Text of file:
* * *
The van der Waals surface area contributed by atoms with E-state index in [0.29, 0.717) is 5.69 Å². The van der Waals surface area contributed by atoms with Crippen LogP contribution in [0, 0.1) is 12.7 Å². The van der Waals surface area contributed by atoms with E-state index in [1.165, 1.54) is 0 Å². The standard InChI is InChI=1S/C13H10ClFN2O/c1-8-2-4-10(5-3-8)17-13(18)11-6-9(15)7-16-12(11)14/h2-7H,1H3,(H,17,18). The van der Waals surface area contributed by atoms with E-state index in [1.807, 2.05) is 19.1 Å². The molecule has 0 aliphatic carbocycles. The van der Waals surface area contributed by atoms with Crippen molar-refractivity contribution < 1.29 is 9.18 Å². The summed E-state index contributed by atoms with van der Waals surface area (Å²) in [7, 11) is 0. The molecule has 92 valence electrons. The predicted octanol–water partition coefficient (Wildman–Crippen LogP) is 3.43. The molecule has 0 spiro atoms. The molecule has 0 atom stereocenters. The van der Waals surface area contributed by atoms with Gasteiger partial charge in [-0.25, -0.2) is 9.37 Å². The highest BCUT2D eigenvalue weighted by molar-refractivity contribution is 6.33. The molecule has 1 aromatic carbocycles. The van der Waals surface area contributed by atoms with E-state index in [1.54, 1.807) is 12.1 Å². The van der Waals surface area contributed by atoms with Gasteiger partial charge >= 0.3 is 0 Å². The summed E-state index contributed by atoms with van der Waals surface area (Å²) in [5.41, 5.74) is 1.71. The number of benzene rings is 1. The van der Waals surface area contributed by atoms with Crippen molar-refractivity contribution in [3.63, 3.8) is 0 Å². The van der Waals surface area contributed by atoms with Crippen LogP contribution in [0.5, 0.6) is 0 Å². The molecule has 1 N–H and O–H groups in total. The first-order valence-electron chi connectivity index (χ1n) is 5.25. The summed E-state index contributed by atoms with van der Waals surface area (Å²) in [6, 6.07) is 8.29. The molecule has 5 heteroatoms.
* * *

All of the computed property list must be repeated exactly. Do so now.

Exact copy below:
The van der Waals surface area contributed by atoms with E-state index in [0.29, 0.717) is 5.69 Å². The van der Waals surface area contributed by atoms with Crippen LogP contribution in [0, 0.1) is 12.7 Å². The van der Waals surface area contributed by atoms with E-state index in [1.165, 1.54) is 0 Å². The standard InChI is InChI=1S/C13H10ClFN2O/c1-8-2-4-10(5-3-8)17-13(18)11-6-9(15)7-16-12(11)14/h2-7H,1H3,(H,17,18). The van der Waals surface area contributed by atoms with E-state index in [1.807, 2.05) is 19.1 Å². The molecule has 0 aliphatic carbocycles. The van der Waals surface area contributed by atoms with Crippen molar-refractivity contribution < 1.29 is 9.18 Å². The summed E-state index contributed by atoms with van der Waals surface area (Å²) in [7, 11) is 0. The molecule has 92 valence electrons. The predicted octanol–water partition coefficient (Wildman–Crippen LogP) is 3.43. The molecule has 0 spiro atoms. The molecule has 0 atom stereocenters. The van der Waals surface area contributed by atoms with Gasteiger partial charge in [-0.25, -0.2) is 9.37 Å². The highest BCUT2D eigenvalue weighted by molar-refractivity contribution is 6.33. The molecule has 1 aromatic carbocycles. The van der Waals surface area contributed by atoms with E-state index in [1.54, 1.807) is 12.1 Å². The van der Waals surface area contributed by atoms with Gasteiger partial charge >= 0.3 is 0 Å². The summed E-state index contributed by atoms with van der Waals surface area (Å²) in [5.41, 5.74) is 1.71. The number of benzene rings is 1. The van der Waals surface area contributed by atoms with Crippen molar-refractivity contribution in [3.63, 3.8) is 0 Å². The van der Waals surface area contributed by atoms with Crippen LogP contribution in [0.5, 0.6) is 0 Å². The molecule has 1 N–H and O–H groups in total. The first-order valence-electron chi connectivity index (χ1n) is 5.25. The summed E-state index contributed by atoms with van der Waals surface area (Å²) in [6, 6.07) is 8.29. The molecule has 5 heteroatoms.